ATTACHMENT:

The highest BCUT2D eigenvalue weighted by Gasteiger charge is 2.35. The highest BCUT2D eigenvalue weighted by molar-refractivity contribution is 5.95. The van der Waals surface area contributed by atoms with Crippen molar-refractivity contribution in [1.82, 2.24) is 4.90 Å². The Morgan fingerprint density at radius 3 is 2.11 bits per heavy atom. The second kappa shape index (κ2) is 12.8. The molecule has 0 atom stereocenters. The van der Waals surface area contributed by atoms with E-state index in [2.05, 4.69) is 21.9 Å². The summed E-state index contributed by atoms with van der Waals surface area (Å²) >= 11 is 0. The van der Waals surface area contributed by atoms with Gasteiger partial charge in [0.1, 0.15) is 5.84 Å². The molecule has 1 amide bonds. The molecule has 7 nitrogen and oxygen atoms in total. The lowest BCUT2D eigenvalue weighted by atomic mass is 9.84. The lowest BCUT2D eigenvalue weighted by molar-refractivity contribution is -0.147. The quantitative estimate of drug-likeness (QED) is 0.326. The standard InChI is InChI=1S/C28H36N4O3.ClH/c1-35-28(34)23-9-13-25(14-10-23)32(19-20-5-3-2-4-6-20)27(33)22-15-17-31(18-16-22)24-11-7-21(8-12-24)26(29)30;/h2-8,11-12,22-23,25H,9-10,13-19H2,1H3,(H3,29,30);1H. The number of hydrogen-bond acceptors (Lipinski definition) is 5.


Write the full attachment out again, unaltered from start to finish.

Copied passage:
The highest BCUT2D eigenvalue weighted by Gasteiger charge is 2.35. The highest BCUT2D eigenvalue weighted by molar-refractivity contribution is 5.95. The van der Waals surface area contributed by atoms with Crippen molar-refractivity contribution in [1.82, 2.24) is 4.90 Å². The Morgan fingerprint density at radius 3 is 2.11 bits per heavy atom. The second kappa shape index (κ2) is 12.8. The molecule has 0 atom stereocenters. The van der Waals surface area contributed by atoms with E-state index in [2.05, 4.69) is 21.9 Å². The summed E-state index contributed by atoms with van der Waals surface area (Å²) >= 11 is 0. The van der Waals surface area contributed by atoms with Gasteiger partial charge in [0.1, 0.15) is 5.84 Å². The molecule has 1 amide bonds. The molecule has 7 nitrogen and oxygen atoms in total. The lowest BCUT2D eigenvalue weighted by atomic mass is 9.84. The lowest BCUT2D eigenvalue weighted by molar-refractivity contribution is -0.147. The quantitative estimate of drug-likeness (QED) is 0.326. The standard InChI is InChI=1S/C28H36N4O3.ClH/c1-35-28(34)23-9-13-25(14-10-23)32(19-20-5-3-2-4-6-20)27(33)22-15-17-31(18-16-22)24-11-7-21(8-12-24)26(29)30;/h2-8,11-12,22-23,25H,9-10,13-19H2,1H3,(H3,29,30);1H. The number of hydrogen-bond acceptors (Lipinski definition) is 5.